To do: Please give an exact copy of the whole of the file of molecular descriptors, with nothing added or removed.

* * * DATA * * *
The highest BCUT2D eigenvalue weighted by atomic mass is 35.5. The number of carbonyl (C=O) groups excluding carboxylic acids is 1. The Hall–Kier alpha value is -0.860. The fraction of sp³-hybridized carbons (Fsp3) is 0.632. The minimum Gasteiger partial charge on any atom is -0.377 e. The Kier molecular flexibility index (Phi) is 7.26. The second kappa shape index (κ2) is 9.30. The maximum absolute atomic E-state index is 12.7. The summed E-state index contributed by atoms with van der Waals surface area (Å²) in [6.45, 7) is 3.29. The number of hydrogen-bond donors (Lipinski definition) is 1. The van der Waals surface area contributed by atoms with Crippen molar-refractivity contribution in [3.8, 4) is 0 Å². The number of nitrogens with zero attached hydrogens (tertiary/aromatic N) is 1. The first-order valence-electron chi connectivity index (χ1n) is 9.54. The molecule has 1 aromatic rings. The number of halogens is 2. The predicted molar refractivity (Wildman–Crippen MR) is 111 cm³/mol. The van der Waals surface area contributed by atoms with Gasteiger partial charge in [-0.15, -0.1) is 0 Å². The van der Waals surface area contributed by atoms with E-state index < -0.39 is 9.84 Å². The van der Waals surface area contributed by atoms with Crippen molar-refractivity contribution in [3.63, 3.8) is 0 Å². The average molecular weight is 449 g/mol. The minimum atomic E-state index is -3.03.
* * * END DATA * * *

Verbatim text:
The highest BCUT2D eigenvalue weighted by atomic mass is 35.5. The number of carbonyl (C=O) groups excluding carboxylic acids is 1. The Hall–Kier alpha value is -0.860. The fraction of sp³-hybridized carbons (Fsp3) is 0.632. The minimum Gasteiger partial charge on any atom is -0.377 e. The Kier molecular flexibility index (Phi) is 7.26. The second kappa shape index (κ2) is 9.30. The maximum absolute atomic E-state index is 12.7. The summed E-state index contributed by atoms with van der Waals surface area (Å²) in [6.45, 7) is 3.29. The number of hydrogen-bond donors (Lipinski definition) is 1. The van der Waals surface area contributed by atoms with Crippen molar-refractivity contribution in [3.8, 4) is 0 Å². The number of nitrogens with zero attached hydrogens (tertiary/aromatic N) is 1. The first-order valence-electron chi connectivity index (χ1n) is 9.54. The molecule has 1 aromatic rings. The number of halogens is 2. The predicted molar refractivity (Wildman–Crippen MR) is 111 cm³/mol. The van der Waals surface area contributed by atoms with Gasteiger partial charge in [-0.15, -0.1) is 0 Å². The van der Waals surface area contributed by atoms with E-state index < -0.39 is 9.84 Å². The van der Waals surface area contributed by atoms with Crippen molar-refractivity contribution in [3.63, 3.8) is 0 Å². The average molecular weight is 449 g/mol. The minimum atomic E-state index is -3.03.